In Senfour, trustees of a corporation yet to be formed took title to real estate so that when the corporation was formed, the trustees could convey title to it.Summary of this case from Bjurback v. Commissioner of Revenue Services
April 15, 1965.
 Taxation — Real-estate-sales Tax — Sale — What Constitutes. Where title to property was taken in the name of trustees for a corporate beneficiary not then in existence, the trustees' transfer of title to the beneficiary, by quitclaim deed, as soon as it came into existence was not a sale as defined by RCW 28.45.010, and hence not a taxable event for the purposes of the real-estate-sales tax, where the trustees never owned any beneficial interest in the property, and the transfer was simply a mechanical performance of the obligation of the trust, since such a conveyance is not a sale for a valuable consideration as required by the statute.
 Trusts — Creation — Cestui Not in Being. Since parties may contract to establish a trust for the benefit of another as long as the agreement is not against public policy, a trust may be established for a cestui que trust not in being at the time the trust is established.
See 54 Am. Jur., Trusts (1st ed. § 139).
Appeal from a judgment of the Superior Court for King County, No. 586130, Howard J. Thompson, J., entered January 23, 1964. Affirmed.
Action to recover taxes paid. Defendant appeals from a judgment in favor of the plaintiff.
Charles O. Carroll, James E. Kennedy, and William L. Paul, Jr., for appellant.
Croson, Johnson Wheelon, by Willard Hatch, for respondent.
The Heart of Seattle Hotel Co., Inc., commenced this action to recover from King County $2,000 which had been paid, under protest, contending the payment was a double assessment of a real-estate transfer tax. It was stipulated that Senfour Investment Co., Inc., be substituted as plaintiff, it having obtained title to the claim by virtue of an assignment.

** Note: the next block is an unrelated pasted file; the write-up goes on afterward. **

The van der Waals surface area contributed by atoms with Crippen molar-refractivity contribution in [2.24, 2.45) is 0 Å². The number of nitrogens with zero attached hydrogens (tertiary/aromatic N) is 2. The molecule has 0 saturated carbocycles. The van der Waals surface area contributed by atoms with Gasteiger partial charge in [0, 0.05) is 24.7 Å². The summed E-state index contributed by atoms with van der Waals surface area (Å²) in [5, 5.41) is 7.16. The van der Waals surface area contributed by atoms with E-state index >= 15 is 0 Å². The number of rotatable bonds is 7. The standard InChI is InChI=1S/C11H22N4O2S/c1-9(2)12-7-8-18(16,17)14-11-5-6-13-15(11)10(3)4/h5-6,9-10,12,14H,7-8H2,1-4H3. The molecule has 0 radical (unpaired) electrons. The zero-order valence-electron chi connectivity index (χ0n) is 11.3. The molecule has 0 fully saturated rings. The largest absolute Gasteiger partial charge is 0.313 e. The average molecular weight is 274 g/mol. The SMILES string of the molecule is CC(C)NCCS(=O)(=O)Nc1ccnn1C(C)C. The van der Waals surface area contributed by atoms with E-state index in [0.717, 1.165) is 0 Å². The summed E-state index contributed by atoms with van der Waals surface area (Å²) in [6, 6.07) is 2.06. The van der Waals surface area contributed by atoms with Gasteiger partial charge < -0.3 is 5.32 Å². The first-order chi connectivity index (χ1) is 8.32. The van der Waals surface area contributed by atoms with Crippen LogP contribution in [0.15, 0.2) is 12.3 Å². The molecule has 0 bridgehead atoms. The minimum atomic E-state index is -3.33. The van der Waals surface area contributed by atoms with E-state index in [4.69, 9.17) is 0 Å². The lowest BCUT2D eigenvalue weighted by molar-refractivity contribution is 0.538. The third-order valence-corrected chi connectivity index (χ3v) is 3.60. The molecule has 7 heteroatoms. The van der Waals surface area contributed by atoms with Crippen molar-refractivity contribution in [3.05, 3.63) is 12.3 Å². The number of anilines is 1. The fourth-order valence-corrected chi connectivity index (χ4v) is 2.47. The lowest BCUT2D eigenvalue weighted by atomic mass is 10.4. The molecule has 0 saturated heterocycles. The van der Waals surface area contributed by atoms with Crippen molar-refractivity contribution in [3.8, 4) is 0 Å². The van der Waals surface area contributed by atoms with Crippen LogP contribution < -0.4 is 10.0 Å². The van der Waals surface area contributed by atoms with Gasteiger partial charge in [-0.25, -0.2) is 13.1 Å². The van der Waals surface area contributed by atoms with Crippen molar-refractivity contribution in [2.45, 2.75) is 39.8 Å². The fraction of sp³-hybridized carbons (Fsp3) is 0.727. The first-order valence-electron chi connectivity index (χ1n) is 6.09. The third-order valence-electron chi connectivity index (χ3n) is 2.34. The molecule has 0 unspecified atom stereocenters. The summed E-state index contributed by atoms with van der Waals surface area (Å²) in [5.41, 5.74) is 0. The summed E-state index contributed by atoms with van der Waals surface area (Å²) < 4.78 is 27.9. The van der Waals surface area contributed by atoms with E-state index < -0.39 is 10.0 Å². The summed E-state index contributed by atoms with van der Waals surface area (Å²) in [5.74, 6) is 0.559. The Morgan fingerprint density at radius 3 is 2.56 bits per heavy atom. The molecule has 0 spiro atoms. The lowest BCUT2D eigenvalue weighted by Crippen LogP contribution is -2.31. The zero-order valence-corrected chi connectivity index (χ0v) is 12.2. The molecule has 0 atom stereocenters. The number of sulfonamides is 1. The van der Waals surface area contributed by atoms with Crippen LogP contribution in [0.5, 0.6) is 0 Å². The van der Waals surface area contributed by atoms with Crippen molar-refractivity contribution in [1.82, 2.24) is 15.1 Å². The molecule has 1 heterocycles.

The cause was tried to the court, which found the following facts:
(1) That on or about July 24, 1961, Fred P. Streib offered to purchase from Thomas F. Gates the property more commonly known as the Earl Hotel, in accordance with an earnest money receipt which is attached to the stipulation on file herein, which earnest money provided that the purchaser was "Fred P. Streib, with right prior to closing to nominate a Washington corporation as purchaser in his place and stead."
(2) That it was the intention of Fred P. Streib to put title to said property into a corporation to be known as Heart of Seattle Hotel Co., Inc. That said corporation was not in existence on October 3, 1961, the time set for closing of said sale, although it was in the planning stages.
(3) That because said corporation had not been formed at a time when the closing documents had to be signed, said Streib made a nomination to Fred P. Streib, Lee Sutliffe and Kenneth C. Davis as purchasers in place of said corporation in order to meet the closing date on the earnest money of October 3, 1961. That a real estate contract, which is an exhibit attached to the stipulation, was executed on or about October 3, 1961, showing a total purchase price of $200,000, for which a sales tax of $2000 was paid on October 5, 1961 by the seller, Gates.
(4) On October 20, 1961, the Heart of Seattle Hotel Co., Inc. was incorporated and thereafter on November 24, 1961, said Streib, Sutliffe and Davis presented to the Treasurer of the defendant, three quit-claim deeds and three real estate sales tax affidavits, which are a part of the evidence herein, transferring their interest in and to said Earl Hotel property to the plaintiff corporation for a nominal consideration. Each sales tax affidavit contained a recitation that there was no consideration and no sales tax required. The Treasurer of the defendant refused to accept the affidavits and assessed a tax of $666.67 on each deed, or a total of $2000. A protest was incorporated on the affidavit.
(5) Between October 3, 1961 and the time said property was transferred to the corporation, Fred P. Streib maintained a bank account as trustee for the Earl Hotel, and the conduct of the parties, Davis, Streib and Sutliffe, was at all times as trustees of said property for the corporation to be formed. That there was no intent on the part of Davis, Streib and Sutliffe to do more than hold the naked contract interest for the benefit of the plaintiff corporation when formed.